One thing that I love is returning to some of these places that I visit and seeing many of the people who I met on my last walk earlier in the week. After a while, they know who you are and recognize you as a friend. Bonds are formed and it gives me so much pleasure knowing the locals and being thought of as their friend.

Wandering around with no particular place to go has many rewards. Even though Costa Rica is known for its biodiversity, its butterflies and tropical birds, its volcanoes and beaches, its beautiful views of countryside and mountains, you don't have to go very far to enjoy the Pura Vida lifestyle. It's everywhere. .

You're invited to visit our websites at: www.costaricagoodnewsreport.com & www.costaricaimmigrationandmovingexperts.com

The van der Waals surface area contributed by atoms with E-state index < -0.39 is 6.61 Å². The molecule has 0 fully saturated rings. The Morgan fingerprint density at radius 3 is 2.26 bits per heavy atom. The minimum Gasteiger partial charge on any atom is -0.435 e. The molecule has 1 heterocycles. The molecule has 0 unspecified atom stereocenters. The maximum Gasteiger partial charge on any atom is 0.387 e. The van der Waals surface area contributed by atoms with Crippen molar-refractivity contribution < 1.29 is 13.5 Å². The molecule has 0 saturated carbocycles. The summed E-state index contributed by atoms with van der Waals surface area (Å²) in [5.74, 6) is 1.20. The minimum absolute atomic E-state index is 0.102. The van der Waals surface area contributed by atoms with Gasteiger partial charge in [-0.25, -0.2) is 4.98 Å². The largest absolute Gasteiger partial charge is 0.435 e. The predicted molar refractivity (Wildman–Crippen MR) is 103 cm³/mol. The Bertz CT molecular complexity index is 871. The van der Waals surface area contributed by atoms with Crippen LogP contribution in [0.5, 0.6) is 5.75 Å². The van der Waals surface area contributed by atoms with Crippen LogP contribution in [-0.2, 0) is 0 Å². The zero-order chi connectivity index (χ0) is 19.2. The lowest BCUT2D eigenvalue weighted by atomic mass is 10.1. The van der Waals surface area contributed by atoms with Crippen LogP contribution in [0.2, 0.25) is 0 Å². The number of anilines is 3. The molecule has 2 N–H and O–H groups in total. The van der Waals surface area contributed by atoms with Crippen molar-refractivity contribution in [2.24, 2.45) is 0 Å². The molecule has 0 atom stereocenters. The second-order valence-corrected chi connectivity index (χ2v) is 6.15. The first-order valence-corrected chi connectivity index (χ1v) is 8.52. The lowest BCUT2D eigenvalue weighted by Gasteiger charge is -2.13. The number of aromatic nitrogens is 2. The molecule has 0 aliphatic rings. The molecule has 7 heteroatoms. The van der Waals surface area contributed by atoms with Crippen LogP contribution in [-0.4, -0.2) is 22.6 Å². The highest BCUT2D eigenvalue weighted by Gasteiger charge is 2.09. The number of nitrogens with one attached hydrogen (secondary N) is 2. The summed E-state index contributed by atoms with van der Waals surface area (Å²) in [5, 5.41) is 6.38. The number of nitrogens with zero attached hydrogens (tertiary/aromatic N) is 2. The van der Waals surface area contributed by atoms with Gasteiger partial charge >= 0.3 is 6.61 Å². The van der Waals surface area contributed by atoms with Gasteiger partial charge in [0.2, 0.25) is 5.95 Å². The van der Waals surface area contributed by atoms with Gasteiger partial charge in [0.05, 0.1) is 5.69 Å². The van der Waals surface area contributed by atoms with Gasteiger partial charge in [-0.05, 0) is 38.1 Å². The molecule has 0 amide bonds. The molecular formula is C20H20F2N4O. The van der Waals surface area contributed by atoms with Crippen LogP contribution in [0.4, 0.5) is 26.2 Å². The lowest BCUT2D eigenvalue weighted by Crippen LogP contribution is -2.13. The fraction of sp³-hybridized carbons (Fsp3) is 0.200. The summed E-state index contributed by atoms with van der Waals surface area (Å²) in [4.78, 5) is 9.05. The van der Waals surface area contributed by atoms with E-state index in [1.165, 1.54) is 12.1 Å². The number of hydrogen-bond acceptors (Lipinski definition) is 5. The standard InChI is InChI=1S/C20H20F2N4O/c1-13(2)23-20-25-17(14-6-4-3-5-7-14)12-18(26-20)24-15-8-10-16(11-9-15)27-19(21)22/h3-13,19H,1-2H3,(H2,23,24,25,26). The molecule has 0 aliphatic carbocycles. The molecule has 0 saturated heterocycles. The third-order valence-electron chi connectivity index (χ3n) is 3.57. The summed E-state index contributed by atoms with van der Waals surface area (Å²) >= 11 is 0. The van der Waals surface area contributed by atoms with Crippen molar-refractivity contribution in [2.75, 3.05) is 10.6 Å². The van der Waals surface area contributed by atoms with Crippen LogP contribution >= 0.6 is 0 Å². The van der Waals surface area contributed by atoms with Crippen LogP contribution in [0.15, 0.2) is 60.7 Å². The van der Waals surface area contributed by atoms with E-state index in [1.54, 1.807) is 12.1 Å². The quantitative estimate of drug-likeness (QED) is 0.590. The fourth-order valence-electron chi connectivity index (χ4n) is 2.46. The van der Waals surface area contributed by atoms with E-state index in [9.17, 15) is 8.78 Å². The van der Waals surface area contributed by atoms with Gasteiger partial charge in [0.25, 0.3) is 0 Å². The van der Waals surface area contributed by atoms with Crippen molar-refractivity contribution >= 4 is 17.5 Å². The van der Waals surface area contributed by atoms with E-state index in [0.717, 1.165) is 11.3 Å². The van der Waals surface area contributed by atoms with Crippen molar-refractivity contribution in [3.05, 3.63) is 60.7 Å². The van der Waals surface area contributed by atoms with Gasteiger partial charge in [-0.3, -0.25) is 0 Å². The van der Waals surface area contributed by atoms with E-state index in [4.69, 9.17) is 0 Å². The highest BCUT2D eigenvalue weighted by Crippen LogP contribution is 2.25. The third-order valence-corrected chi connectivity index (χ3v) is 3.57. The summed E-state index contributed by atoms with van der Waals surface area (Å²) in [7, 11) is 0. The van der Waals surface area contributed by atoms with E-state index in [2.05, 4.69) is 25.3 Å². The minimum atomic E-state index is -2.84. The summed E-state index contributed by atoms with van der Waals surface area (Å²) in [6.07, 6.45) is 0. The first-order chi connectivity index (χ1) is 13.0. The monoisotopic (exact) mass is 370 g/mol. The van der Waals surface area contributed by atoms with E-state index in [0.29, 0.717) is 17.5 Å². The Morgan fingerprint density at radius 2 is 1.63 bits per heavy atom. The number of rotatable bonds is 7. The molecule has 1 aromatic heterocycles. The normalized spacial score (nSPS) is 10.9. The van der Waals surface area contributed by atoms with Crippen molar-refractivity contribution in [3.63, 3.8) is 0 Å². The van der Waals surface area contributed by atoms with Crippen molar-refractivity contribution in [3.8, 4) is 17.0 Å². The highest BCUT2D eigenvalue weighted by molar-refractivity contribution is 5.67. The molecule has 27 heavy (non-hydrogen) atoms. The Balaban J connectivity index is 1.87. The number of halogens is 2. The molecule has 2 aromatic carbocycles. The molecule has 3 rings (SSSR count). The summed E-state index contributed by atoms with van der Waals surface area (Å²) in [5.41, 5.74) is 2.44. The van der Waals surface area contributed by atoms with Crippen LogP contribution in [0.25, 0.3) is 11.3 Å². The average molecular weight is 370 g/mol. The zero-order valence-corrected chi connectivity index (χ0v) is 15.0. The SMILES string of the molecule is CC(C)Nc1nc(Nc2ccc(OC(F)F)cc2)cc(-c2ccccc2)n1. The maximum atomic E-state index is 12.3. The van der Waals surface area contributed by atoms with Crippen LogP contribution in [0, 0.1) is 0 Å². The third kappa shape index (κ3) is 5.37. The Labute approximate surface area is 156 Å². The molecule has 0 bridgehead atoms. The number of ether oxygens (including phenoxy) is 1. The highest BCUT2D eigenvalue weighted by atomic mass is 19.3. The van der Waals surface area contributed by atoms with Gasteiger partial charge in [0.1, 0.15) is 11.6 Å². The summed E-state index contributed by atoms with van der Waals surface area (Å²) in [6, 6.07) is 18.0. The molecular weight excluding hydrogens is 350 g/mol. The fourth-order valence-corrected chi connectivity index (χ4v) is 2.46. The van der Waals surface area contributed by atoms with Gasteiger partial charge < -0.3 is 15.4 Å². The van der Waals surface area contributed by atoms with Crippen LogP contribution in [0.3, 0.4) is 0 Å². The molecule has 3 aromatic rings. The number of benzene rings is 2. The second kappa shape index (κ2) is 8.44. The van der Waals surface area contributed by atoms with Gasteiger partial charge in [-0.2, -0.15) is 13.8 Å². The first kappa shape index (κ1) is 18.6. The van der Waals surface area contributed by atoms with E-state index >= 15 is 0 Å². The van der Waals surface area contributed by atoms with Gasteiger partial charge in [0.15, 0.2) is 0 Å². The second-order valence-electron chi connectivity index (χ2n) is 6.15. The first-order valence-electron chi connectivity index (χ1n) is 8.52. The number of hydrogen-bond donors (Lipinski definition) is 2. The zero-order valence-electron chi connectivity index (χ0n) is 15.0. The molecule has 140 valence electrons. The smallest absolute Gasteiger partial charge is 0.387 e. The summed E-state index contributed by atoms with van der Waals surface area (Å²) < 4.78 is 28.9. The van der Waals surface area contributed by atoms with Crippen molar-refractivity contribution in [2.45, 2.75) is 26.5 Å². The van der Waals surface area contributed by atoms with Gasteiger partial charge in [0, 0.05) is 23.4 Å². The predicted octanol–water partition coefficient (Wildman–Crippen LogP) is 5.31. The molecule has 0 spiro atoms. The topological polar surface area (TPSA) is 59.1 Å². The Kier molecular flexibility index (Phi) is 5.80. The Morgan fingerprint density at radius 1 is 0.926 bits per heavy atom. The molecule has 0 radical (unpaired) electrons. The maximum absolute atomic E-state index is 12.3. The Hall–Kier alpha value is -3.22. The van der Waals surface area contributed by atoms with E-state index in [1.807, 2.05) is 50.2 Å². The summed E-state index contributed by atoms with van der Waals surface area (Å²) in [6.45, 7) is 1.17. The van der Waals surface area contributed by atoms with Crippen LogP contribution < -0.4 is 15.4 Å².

Also, please enjoy our over 2,000 episodes of our "Costa Rica Pura Vida Lifestyle Podcast Series". We are found on all major podcast venues, including iHeartRADIO, Spotify, Apple Podcasts, Google Podcasts, Radio FM, Anchor & many more. Here's our link: www.anchor.fm/costa-rica-pura-vida


About the author

William "Skip" Licht

Costa Rica is a magical place. Since November, 2002, when I first visited this country, I have been in love with the people, the culture, its biodiversity, the food. . everything about it makes me happy! Now I share my excitement with you!